Intended for healthcare professionals

Analysis And Comment

Can Lebanon conjure a public health phoenix from the ashes?

BMJ 2006; 333 doi: https://doi.org/10.1136/bmj.38996.466678.68 (Published 19 October 2006) Cite this as: BMJ 2006;333:848
  1. Abla-Mehio Sibai (ansibai@aub.edu.lb), associate professor1,
  2. Kasturi Sen, director of research2
  1. 1 Department of Epidemiology and Population Health, Faculty of Health Sciences, American University of Beirut, PO Box 11-0236, Riad El Solh, Beirut, Lebanon
  2. 2International NGO Training and Research Centre, Oxford OX2 6RZ
  1. Correspondence to: A-M Sibai

    The recent bombing of Lebanon has destroyed much of the health infrastructure. The challenge now is to establish a focus on primary care and public health services

    Lebanon is currently struggling with the aftermath of the most devastating conflict in its history. Israel's bombardment over the 34 day war that started on 12 July has crushed the economic, social, and health infrastructure of Lebanon, a small country with less than 4 million population. The south, where the population was already disadvantaged, was worst affected. Two government hospitals were completely destroyed along with many health and social centres. Over one million people, about a quarter of the population, were displaced. The Higher Relief Council put the overall death toll at 1183, nearly all of them civilians; over 5000 were wounded, mostly women and children. Acute crises, such as loss of clean water and electricity, destruction of road networks, and overcrowding with thousands of homeless families living in tents are exacerbated by an underlying chronic fundamental lack of resources.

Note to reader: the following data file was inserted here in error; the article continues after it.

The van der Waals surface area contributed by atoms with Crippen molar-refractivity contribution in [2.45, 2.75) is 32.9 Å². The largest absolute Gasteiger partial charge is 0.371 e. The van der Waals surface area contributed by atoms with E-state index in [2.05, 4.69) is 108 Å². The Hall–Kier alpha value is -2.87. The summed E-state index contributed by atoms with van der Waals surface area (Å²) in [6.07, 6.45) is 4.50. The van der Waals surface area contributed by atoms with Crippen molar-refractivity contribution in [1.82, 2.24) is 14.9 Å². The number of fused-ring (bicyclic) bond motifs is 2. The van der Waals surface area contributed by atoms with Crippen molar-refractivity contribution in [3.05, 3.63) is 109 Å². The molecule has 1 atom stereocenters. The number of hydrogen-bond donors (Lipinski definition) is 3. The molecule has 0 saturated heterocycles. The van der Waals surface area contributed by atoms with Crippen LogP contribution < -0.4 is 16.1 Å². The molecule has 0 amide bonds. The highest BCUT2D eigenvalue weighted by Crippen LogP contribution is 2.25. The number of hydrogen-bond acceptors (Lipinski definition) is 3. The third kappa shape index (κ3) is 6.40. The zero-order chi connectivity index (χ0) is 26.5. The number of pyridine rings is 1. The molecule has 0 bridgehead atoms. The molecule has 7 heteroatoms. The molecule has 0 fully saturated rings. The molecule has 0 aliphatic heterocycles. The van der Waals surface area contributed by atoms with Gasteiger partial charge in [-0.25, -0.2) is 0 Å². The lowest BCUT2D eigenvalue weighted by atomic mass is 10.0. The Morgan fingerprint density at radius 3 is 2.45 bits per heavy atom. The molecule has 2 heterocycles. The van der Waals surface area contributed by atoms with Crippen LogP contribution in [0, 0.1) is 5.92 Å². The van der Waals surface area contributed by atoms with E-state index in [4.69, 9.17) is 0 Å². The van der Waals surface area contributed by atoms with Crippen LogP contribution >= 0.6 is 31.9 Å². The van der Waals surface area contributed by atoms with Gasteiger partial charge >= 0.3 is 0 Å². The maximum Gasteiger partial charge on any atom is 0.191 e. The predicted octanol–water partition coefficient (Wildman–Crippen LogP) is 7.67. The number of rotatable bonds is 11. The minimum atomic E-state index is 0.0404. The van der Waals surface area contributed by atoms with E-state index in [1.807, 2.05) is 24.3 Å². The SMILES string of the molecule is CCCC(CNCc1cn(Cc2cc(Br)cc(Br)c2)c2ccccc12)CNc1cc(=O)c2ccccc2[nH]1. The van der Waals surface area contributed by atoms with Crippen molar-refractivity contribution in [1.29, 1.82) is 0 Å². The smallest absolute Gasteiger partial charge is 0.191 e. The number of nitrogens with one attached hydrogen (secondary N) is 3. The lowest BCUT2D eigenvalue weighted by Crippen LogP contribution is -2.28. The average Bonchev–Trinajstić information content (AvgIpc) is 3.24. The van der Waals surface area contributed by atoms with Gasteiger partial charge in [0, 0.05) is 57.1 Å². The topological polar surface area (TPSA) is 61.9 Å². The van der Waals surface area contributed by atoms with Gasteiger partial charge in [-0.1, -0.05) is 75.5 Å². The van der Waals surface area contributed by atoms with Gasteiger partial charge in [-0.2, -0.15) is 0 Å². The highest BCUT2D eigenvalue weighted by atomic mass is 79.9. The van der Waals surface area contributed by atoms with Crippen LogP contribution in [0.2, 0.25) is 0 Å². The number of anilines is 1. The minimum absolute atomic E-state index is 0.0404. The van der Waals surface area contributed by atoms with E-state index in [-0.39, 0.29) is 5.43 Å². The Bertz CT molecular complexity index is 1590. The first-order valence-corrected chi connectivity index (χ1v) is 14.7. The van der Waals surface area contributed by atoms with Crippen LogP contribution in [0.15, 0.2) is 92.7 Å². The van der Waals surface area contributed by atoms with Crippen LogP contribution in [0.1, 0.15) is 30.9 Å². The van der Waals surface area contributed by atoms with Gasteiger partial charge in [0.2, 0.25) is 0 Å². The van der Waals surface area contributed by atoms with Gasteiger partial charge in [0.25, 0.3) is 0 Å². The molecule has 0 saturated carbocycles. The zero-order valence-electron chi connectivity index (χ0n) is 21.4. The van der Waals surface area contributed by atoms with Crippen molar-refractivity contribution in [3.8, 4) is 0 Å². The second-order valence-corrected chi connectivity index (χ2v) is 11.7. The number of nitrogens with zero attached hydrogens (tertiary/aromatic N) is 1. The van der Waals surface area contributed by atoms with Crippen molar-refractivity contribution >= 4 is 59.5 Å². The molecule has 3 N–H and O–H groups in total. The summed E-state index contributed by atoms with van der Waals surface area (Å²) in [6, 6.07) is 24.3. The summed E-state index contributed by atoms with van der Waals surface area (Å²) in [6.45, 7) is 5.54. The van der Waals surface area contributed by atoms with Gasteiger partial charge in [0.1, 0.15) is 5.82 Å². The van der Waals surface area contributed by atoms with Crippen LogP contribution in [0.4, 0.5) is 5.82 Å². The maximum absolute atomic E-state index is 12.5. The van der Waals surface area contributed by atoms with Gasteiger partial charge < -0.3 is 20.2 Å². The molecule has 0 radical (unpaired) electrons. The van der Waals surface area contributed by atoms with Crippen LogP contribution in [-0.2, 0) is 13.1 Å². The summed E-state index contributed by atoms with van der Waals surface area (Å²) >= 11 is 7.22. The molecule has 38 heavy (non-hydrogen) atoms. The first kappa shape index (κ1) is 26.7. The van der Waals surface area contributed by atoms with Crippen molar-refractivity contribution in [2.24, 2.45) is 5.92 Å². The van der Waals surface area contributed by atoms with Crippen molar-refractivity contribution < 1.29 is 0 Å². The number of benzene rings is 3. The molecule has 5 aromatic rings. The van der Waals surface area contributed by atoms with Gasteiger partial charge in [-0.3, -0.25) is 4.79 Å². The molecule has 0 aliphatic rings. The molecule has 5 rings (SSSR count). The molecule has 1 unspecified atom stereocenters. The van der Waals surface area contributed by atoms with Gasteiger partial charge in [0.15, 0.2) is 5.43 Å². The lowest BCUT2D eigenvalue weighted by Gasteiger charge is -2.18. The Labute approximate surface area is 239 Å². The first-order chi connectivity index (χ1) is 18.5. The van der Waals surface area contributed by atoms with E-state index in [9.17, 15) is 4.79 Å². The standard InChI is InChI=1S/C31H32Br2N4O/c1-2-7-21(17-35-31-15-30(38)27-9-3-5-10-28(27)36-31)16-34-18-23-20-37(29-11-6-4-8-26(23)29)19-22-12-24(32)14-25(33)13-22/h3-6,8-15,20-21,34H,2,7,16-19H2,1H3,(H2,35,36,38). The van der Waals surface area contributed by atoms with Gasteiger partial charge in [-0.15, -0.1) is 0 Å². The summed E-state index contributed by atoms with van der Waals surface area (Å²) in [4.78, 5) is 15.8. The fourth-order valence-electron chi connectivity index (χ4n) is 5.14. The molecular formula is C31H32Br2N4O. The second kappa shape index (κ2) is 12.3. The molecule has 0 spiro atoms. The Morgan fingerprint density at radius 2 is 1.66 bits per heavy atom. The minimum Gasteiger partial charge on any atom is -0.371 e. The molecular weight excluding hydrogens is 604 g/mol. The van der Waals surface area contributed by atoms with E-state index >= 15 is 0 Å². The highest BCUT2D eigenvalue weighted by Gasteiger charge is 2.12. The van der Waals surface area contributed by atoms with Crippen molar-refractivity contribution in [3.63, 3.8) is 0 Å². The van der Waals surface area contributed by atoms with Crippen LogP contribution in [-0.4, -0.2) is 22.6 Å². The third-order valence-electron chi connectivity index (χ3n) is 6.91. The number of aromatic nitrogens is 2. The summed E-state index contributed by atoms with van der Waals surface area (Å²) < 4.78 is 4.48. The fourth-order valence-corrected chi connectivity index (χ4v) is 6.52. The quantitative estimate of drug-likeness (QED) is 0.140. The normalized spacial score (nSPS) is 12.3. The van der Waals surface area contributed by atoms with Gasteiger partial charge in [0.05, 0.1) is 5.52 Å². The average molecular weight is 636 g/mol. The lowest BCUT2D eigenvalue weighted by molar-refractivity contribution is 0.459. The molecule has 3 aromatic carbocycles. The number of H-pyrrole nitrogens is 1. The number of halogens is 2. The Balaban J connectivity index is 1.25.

Before the war Lebanon had one of the highest gross domestic products in the region ($4045 (£2150; €3195) per head), with 12% spent on health (table).1 However, because of a system dominated by private providers with little interest in the needs of people who are poor or have long term disabilities or chronic illnesses, health provision in the south was already inadequate. We describe how healthcare provision developed and argue that the postwar climate ought to compel the government to reconsider the prevailing market led structure.

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    Lebanon's healthcare statistics1

    Development of health services

    After independence in 1943, Lebanon briefly built up some public …

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